My position was eliminated last July...<snip>   By October, the entire collection - all the books and journals - had been moved to the dumpster !  The room is now used as temporary office space while another area of  the hospital is renovated.   The electronic subscriptions expired and since no one knew how to use them or what to do, that was the end of that.  So, all they have now is UpToDate.

So much for my fantasy. This is the harsh reality.

Jo-Anne Aspri, MLS | LIBRARY | Kent Hospital | 455 Toll Gate Road | Warwick, RI 02886  | 401.737.7010 x31309 | jaspri AT


-----Original Message-----
From: Medical Libraries Discussion List [mailto:[log in to unmask]] On Behalf Of Sharon Hrabina
Sent: Thursday, January 23, 2014 9:07 AM
To: [log in to unmask]
Subject: Re: library closing - thanks

Your question is actually timely.  Last week I spoke with a former colleague who relocated to another state and job.  They had recently closed the library there (before she got the job) because of budget cuts.  She then told me that she is so frustrated because she would like to get some education programs moving (her job) but she doesn't have access to all the great resources that you (meaning me) provided.  "I don't know where to go to find these things. The internet doesn't provide what I need or if it does it takes hours to sift through in order to find the quality of what is provided by the library." (Her words)

I said well what are they doing with the library space?  Nothing it is just sitting there.  I said well it seems to me the logical thing to do is call a meeting and say, "Hey we could hire a librarian!"  I'm not sure she will do it but who knows.

So there is your answer that there are some people who have realized no librarian means information frustration.

-----Original Message-----
From: Medical Libraries Discussion List [mailto:[log in to unmask]] On Behalf Of Aspri, Jo-Anne
Sent: Wednesday, January 22, 2014 5:04 PM
To: [log in to unmask]
Subject: Re: library closing - thanks

Yes, I agree; very eloquently stated.

Re: Let's see how they will manage the library without a professional."  It got me thinking I wonder how we could discover how these librarian-less hospitals DO make out after the elimination of the professional? There must be gossip and a rumor-mill that local hospitals and librarians must hear about, no? (Maybe that's just a RI thing, LOL!). Nurses frequently work in more than one facility, or family members might be a way to learn what is going on inside...the health industry is pretty tight.

Jo-Anne Aspri, MLS | LIBRARY | Kent Hospital | 455 Toll Gate Road | Warwick, RI 02886  | 401.737.7010 x31309 | jaspri AT

-----Original Message-----
From: Medical Libraries Discussion List [mailto:[log in to unmask]] On Behalf Of Patti Reynolds
Sent: Wednesday, January 22, 2014 4:36 PM
To: [log in to unmask]
Subject: Re: library closing - thanks

I would like to second the words in this email. It is the people that we have taught and touched that will be our legacy. This is true of all professionals.

Sent from my iPad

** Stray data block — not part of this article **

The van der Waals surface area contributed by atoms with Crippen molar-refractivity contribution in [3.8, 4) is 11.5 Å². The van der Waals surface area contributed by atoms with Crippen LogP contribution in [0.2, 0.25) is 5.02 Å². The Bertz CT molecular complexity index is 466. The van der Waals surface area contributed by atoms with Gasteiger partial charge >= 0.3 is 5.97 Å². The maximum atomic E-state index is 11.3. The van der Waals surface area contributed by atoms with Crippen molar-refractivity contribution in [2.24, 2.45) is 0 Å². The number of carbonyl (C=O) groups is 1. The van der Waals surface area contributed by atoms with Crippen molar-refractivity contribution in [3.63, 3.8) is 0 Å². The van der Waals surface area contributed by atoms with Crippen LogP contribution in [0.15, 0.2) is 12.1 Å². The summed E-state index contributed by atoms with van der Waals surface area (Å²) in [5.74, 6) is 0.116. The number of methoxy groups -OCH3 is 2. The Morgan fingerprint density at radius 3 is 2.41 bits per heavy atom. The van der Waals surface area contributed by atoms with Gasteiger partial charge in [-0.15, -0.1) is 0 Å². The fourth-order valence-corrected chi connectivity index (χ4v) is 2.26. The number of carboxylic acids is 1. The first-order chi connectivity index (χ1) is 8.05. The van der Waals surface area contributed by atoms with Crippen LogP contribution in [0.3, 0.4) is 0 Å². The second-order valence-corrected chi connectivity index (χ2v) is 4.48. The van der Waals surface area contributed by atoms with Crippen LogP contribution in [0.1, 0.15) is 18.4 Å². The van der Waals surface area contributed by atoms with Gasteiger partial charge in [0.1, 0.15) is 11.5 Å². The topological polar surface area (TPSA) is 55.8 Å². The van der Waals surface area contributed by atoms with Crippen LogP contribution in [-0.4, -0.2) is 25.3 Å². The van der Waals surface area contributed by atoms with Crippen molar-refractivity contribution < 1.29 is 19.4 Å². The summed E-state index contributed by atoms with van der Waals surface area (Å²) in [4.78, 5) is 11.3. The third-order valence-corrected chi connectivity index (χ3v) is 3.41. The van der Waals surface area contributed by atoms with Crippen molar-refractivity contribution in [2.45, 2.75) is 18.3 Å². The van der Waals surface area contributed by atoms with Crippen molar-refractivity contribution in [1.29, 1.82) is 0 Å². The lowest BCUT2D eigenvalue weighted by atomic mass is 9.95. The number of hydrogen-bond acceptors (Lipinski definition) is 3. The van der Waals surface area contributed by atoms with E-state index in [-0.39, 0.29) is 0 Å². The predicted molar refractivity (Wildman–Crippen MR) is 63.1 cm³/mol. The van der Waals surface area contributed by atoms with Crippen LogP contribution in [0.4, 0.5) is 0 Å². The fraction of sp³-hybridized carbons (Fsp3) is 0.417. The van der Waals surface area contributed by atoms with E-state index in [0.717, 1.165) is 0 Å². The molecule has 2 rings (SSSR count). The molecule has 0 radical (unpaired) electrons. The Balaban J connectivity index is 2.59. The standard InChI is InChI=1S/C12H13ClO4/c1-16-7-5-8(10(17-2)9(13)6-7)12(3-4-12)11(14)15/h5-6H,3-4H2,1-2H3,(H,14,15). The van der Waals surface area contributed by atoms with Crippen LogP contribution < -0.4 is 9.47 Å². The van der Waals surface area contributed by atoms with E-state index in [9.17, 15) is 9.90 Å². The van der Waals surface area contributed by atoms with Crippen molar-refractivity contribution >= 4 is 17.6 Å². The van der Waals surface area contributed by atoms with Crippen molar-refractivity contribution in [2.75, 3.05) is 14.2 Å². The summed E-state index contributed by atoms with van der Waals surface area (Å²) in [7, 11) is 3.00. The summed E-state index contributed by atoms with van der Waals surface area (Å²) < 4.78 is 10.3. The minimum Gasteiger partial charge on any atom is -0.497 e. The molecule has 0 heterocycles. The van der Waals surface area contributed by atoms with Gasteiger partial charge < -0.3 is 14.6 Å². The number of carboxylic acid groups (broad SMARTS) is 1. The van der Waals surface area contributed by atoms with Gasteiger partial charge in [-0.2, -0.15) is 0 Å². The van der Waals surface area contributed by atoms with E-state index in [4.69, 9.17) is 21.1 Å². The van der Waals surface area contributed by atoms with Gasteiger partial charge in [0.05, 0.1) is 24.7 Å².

> On Jan 22, 2014, at 1:44 PM, "Samuel Bello" <[log in to unmask]> wrote:
> Deb Lawless,
> The attainment of a professional recognition has always been the 
> burden of a scholar. Good professional work speaks longer than the 
> opposite. You have made your positive impact that cannot be swept 
> under the carpet. Let's see how they will manage the library without a professional.
> Samuel Akande Bello
> Medical Librarian & Head
> Outreach and Logistics
> Medical Library
> College of Medicine
> University of Ibadan
> Nigeria
> +234 8038604108
> On 22 January 2014 15:58, Lawless, Deborah J.
> <[log in to unmask]
>> wrote:
>> Thank you for all your best wishes and encouragement.  I have been 
>> the solo librarian in our health system for 17 years.  We have 3 
>> hospitals - the third a small one that opened in October.  We had 
>> several rifs and there were rumors floating around at the end of the 
>> year that another round was coming in January.  With 3 hospitals and 
>> family medicine, pharmacy and podiatry residencies I thought I was 
>> "safe."  But the powers that be checked with our pediatric residency 
>> program about library resources and found that only "access" was required.
>> I was assured that this elimination was strictly budget and number 
>> crunching.  If it had been poor performance, I would have been gone 
>> long ago.  A general announcement will be emailed to associates and 
>> administration will send personal letters to some physicians that 
>> have been regular users explaining the cut and alternatives.
>> We just renewed our print and electronic resources for the new year.
>> Who will oversee these I don't know.  I will contact my Ovid and 
>> Ebsco reps to see if they can conduct some workshops on database 
>> searching for our associates.  But if people don't have time to get 
>> off the floor come to the library to sign out a CPR book, I don't 
>> know who will have time to sit through a class.
>> I  am not restricting myself to medical libraries.  I have a BA in 
>> history, and have worked in a theological and an optometry library 
>> before coming to Jacksonville, so I can adapt.
>> (Cranking up Gloria Gaynor and Barry Manilow  - right now riding the 
>> roller coaster of ups and downs.)
>> Deb Lawless
>> This email message and any accompanying data or files is confidential 
>> and may contain privileged information intended only for the named 
>> recipient(s). If you are not the intended recipient(s), you are 
>> hereby notified that the dissemination, distribution, and or copying 
>> of this message is strictly prohibited. If you receive this message 
>> in error, or are not the named recipient(s), please notify the sender 
>> at the email address above, delete this email from your computer, and 
>> destroy any copies in any form immediately. Receipt by anyone other 
>> than the named
>> recipient(s) is not a waiver of any attorney-client, work product, or 
>> other applicable privilege.